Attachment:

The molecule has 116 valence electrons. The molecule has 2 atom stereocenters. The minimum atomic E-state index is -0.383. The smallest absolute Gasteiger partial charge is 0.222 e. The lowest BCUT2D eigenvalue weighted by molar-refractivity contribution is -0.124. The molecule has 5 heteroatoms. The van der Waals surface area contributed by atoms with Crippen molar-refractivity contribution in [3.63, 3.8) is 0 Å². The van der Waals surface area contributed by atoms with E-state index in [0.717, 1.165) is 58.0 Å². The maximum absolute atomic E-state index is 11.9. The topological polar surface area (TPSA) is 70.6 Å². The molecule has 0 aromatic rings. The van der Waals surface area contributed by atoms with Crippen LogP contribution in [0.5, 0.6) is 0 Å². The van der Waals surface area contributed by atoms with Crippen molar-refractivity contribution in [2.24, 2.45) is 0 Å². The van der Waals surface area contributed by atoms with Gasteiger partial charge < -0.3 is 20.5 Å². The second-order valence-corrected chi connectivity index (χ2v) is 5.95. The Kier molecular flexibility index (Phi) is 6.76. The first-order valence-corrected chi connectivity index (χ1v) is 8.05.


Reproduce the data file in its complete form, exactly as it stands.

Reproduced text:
The molecule has 116 valence electrons. The molecule has 2 atom stereocenters. The minimum atomic E-state index is -0.383. The smallest absolute Gasteiger partial charge is 0.222 e. The lowest BCUT2D eigenvalue weighted by molar-refractivity contribution is -0.124. The molecule has 5 heteroatoms. The van der Waals surface area contributed by atoms with Crippen molar-refractivity contribution in [3.63, 3.8) is 0 Å². The van der Waals surface area contributed by atoms with E-state index in [0.717, 1.165) is 58.0 Å². The maximum absolute atomic E-state index is 11.9. The topological polar surface area (TPSA) is 70.6 Å². The molecule has 0 aromatic rings. The van der Waals surface area contributed by atoms with Crippen LogP contribution in [0.5, 0.6) is 0 Å². The van der Waals surface area contributed by atoms with Crippen molar-refractivity contribution in [2.24, 2.45) is 0 Å². The van der Waals surface area contributed by atoms with Gasteiger partial charge < -0.3 is 20.5 Å². The second-order valence-corrected chi connectivity index (χ2v) is 5.95. The Kier molecular flexibility index (Phi) is 6.76. The first-order valence-corrected chi connectivity index (χ1v) is 8.05.